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Recumbents

ben@31[email protected] Posts: 2,322
edited January 2015 in Road general
Has anyone ever used one? What are your thoughts on them compared to normal road bikes?

I wondered why if they are so efficient and aerodynamic, why have recumbents never became mass priced and popular? I very rarely see them? Come to think of it I've never seen them for sale in a bike shop.
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  • timothywtimothyw Posts: 2,482
    It's certainly true that they are faster over level terrain (and downhill) but they have several disadvantages vs regular bikes:
    - Heavier, so slower going up hill
    - Can't stand on the pedals which means you struggle if you go up a particularly steep hill and run out of gears for spinning.
    - Can't shift your weight to absorb bumps, which means most of them have suspension for comfort, adding weight, complexity, expense.
    - Bulky and harder to store
    - if you're using a two wheeled recumbent balancing is harder (hence why most are three wheeled)
    - Low position makes you harder for other road users to spot. This combined with larger footprint makes filtering prohibitively dangerous I'd imagine.
    - Niche status of product makes them expensive
    - Aerodynamic advantages vs regular bikes is negated when riding in a group/slipstreaming.

    With all that said I did once bump into a chap on my commute riding a recumbent, we had a brief chat and he seemed happy enough, although I didn't have any difficulty keeping pace with him on the vintage steel racer I was riding at the time.
  • I guy I knew got one. His comments on it were favourable in certain circumstances. He said that it cornered noticeably better than a normal bike, i.e. faster, brake later. He said it accelerated slower and wasn't as good on hills. Being lower it is obviously a case of lower sight levels, you can't look ahead through/over traffic. I doubt it is any good for commuting.

    My mate (although I rode a bike I knew him throughother sporting activities) used to ride a lot with a group and his wife. Both were keen cyclists who would do a lot of touring but he was more keen on cycling than his wife. AS a result when he got the 'bent after one trip out with it his wife said she would never ride with him again if he was on his 'bent. Never found out why but I guess she had no confidence in his safety on it. It was a 2 wheeled one, which I always thought most were. The hand bikes are different propositions I think. The true recumbent is 2 wheeled and comes in two basic forms IIRC, one with a shorter wheelbase and higher position = higher centre of gravity. I think I've only seen a handful of 'bents, one or two of the higher ones but mostly the lower ones with longer wheelbase. I've seen maybe 5 hand bikes in use over the last decade but I think these are in a different category because they are generally 4 wheeled (at least 3 wheeled) or they are a kind of disabled wheelchair attachement (saw one of those in the Peak District at a cafe/bike shop/bike hire centre where the Tissington and High Peak trails meet, they had a few different disabled hand bike types available to rent).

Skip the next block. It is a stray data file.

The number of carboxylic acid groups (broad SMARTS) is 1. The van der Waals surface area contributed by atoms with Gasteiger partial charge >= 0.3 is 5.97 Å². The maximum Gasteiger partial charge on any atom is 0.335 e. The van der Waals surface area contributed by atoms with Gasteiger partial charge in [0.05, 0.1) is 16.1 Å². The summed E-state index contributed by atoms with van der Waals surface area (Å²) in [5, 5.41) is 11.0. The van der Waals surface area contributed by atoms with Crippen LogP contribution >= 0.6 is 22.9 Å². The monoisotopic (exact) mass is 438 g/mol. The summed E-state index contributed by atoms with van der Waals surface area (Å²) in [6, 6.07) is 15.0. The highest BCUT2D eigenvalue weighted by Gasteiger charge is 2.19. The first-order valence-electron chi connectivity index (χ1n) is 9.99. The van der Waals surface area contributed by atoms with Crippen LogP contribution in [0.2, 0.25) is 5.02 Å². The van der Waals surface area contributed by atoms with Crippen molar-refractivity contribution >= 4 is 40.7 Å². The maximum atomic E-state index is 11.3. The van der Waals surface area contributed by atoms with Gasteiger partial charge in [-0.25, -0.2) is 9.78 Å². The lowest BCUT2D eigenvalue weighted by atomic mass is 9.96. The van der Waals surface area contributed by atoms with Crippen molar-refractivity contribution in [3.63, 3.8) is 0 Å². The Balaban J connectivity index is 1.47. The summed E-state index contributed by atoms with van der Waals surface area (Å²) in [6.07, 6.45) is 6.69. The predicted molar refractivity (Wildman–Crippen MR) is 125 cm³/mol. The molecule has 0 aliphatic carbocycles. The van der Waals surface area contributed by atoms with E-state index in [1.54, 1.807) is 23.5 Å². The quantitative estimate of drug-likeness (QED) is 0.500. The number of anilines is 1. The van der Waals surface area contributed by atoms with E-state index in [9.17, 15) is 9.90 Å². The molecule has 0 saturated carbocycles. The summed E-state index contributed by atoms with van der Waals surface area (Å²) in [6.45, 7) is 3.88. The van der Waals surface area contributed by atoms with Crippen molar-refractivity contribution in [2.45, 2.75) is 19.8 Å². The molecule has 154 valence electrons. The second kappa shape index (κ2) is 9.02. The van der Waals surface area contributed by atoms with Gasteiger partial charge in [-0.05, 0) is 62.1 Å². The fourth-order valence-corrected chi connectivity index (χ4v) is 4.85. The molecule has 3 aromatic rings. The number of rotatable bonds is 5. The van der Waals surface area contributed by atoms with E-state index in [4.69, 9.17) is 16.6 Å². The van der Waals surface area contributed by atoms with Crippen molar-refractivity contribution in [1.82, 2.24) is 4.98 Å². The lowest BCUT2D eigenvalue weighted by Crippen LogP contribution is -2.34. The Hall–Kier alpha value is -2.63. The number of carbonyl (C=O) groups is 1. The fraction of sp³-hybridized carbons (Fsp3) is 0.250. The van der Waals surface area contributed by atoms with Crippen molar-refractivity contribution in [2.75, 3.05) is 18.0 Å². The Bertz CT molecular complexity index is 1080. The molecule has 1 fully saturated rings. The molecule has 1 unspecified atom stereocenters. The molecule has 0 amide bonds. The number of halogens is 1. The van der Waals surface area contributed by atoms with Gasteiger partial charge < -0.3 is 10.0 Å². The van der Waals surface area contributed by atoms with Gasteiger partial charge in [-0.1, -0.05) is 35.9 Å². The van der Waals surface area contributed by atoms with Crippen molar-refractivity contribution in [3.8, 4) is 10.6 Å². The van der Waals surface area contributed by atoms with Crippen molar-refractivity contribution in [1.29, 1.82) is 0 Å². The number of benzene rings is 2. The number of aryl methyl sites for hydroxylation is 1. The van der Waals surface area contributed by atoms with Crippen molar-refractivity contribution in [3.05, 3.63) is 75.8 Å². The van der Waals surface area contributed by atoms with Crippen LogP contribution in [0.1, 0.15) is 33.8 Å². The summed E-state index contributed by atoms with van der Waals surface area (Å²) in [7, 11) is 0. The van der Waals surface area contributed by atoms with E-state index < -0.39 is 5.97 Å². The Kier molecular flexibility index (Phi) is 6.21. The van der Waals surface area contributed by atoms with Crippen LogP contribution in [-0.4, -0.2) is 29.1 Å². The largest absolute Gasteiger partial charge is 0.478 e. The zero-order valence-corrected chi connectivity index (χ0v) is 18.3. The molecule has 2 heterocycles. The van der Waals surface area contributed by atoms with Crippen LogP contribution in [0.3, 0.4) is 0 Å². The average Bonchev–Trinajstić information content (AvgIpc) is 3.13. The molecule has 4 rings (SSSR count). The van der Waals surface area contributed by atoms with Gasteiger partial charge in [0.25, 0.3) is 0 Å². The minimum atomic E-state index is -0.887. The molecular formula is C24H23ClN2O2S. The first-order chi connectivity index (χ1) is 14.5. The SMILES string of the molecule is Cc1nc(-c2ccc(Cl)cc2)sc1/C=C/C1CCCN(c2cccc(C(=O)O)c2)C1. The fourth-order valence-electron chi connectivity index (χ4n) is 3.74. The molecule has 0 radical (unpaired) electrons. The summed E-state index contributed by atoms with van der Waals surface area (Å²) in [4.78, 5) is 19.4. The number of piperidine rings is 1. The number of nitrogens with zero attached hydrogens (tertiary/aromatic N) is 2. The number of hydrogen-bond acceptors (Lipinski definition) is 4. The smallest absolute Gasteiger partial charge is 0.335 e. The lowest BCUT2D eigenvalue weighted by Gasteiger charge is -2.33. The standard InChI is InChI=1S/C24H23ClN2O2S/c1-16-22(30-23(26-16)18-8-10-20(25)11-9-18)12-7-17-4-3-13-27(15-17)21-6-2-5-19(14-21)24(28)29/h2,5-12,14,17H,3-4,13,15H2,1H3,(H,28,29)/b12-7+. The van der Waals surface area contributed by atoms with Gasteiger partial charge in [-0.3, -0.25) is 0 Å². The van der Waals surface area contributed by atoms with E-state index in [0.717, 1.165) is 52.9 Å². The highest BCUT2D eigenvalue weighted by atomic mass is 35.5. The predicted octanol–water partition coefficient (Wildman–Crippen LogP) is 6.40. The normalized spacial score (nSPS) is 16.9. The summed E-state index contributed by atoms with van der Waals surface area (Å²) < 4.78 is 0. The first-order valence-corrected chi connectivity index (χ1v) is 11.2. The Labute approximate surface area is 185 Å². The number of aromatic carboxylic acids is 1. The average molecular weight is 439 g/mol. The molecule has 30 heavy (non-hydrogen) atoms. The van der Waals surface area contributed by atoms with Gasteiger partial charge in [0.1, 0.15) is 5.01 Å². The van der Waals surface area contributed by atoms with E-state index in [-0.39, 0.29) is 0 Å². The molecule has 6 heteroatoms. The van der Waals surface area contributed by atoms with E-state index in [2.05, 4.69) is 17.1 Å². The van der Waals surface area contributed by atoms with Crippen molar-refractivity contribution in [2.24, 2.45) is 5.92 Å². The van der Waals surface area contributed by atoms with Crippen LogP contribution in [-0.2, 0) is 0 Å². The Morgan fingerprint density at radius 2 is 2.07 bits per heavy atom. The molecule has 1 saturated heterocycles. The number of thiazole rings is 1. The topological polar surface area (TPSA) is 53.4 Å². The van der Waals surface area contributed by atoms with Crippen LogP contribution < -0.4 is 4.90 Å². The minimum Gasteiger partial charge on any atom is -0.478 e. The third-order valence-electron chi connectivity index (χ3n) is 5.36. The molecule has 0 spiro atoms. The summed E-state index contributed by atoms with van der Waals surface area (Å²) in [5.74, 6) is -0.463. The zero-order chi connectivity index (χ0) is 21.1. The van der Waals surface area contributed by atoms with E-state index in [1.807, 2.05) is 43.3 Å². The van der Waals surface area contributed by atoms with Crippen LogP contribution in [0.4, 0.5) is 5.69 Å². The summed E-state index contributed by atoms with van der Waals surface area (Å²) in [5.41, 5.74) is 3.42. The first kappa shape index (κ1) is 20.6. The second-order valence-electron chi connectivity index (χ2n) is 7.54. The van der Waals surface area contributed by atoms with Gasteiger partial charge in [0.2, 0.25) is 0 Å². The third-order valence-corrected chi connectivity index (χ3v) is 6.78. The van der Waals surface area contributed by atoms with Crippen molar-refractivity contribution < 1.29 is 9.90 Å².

• Just to add that they are expensive due to small numbers being sold and the complexity is a bit higher I think. They will never take off into the mainstream bike types like MTB, road, CX, Hybrid, etc. However I think there will always be specialist makers around, I wonder if they are the same makers who do tandems??

    One thing to note, they do make interesting tourers apparently. I've seen photographs of people touring with them using special panniers. One guy online once said they carried better than traditional tourers. Looking at the loaded 'bents I'd also say they maintained their aerodynamic advantage when kitted for a tour better than standard touring bikes.

    I would like to try one and the same goes for a hand bike (proper one not a wheelchair attachment type). Just out of curiosity. Same curiosity that makes me want to try a track bike and a TT bike once in my life. They are all just different forms of bicycles and interesting ones at that.
  • mercia_manmercia_man Posts: 1,368
    I've come across a few recumbents when touring. They are slow uphill and it looks like hard work for the riders when I have overtaken them, even with me carrying full camping gear in four panniers. But on flat and rolling roads, they are significantly quicker than a regular bike. I remember being caught by a recumbent on a flat valley road in the Pyrenees. He rode alongside me for a while and we chatted. I had difficulty maintaining his pace. He told me how good they were for cornering and braking. He then left me for dead.
  • woolwichwoolwich Posts: 298
    I agree with the downsides mentioned above. There is a cultural element as well, Brits are just rubbish at being different and standing out. The Dutch however have no problem with them, I have been overtaken many times by speedy giant cigar shaped objects in Holland, although of the terrain much more suitable.

    If your interested in recumbents google Human Powered Vehicle Association. I am sure they will cover the benefits properly. They even have a handful of closed circuit race events a year.
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  • cougiecougie Posts: 22,512
    I'd think I can get a lot more conventional bikes into my garage than I can recumbents !

    I know they're great on the flat - but its the low position that puts me off more than anything.
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